There are several different "definitions" of Calabi-Yau manifolds, not all equivalent, and not all contained in one general definition. A good discussion of some of these inequivalent definitions can be found in Joyce's book:

Compact Manifolds with Special Holonomy

The other answers you have gotten so far seem to be from the algebraic geometry side of things, and are fine in that context. From a Riemannian geometry point of view, the most natural definition of a Calabi-Yau manifold (whether compact or non-compact) is a $2n$-dimensional Riemannian manifold for which the holonomy of the Levi-Civita connection is exactly $SU(n)$. Allowing the holonomy to be a proper subgroup of $SU(n)$ is also common. In that case, hyperKahler (which is holonomy $Sp(n/2)$ in dimension $4n$) can also be considered as being Calabi-Yau, for example.

This Riemannian geometry definition is equivalent to the existence of the "Calabi-Yau package": a Riemannian metric $g$, an integrable complex structure $J$ (orthogonal with respect to $g$) together which induce the associated Kahler form $\omega$ by $\omega(X,Y) = g(JX, Y)$, and a *holomorphic volume form* $\Omega$, which is a holomorphic $(n,0)$-form on $M$. These tensors must satisfy:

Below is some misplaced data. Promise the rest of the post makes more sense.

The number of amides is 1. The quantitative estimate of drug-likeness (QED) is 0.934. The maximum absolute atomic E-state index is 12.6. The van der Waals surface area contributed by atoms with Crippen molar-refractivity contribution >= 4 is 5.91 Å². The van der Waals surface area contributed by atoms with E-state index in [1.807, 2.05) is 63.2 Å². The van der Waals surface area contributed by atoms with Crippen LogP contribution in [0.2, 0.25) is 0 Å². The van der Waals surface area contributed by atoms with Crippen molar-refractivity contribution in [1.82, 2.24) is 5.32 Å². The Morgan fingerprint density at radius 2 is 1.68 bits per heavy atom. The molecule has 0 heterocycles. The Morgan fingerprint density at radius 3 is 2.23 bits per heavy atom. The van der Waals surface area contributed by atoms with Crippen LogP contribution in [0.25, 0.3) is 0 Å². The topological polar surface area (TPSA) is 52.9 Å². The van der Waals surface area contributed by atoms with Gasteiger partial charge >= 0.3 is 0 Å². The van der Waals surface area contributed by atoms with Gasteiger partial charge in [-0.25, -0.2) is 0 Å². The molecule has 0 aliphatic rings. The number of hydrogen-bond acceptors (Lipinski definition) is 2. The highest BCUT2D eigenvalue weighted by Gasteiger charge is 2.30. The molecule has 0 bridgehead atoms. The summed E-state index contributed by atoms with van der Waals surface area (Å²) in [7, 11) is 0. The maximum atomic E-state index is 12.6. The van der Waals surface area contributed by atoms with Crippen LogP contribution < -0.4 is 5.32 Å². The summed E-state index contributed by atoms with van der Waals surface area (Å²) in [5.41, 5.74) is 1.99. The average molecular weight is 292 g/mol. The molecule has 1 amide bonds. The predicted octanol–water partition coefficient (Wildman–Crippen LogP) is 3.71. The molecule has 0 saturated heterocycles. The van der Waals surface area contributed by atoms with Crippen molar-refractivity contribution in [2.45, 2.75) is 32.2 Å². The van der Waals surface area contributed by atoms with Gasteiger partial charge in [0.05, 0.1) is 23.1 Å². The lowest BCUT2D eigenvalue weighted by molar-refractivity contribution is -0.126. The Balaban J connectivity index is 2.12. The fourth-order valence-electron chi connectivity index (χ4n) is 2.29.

(1) $\nabla \omega = 0$ (equivalent to $\nabla J = 0$, the Kahler condition) This is also equivalent to $d\omega = 0$ because we are assuming $J$ to be integrable.

(2) $\nabla \Omega = 0$

(3) $\frac{\omega^n}{n!} = c_n \, \Omega \wedge \bar \Omega$ for some universal *constant* $c_n$ depending only on the dimension which I can never remember.

These conditions imply, in particular that $g$ is Ricci-flat and $c_1(M) = 0$. Also, if the holonomy is exactly $SU(n)$ rather than a proper subgroup, then it also follows that $h^{p,0} = h^{0,p} = 0$ for all $1 \leq p \leq n-1$.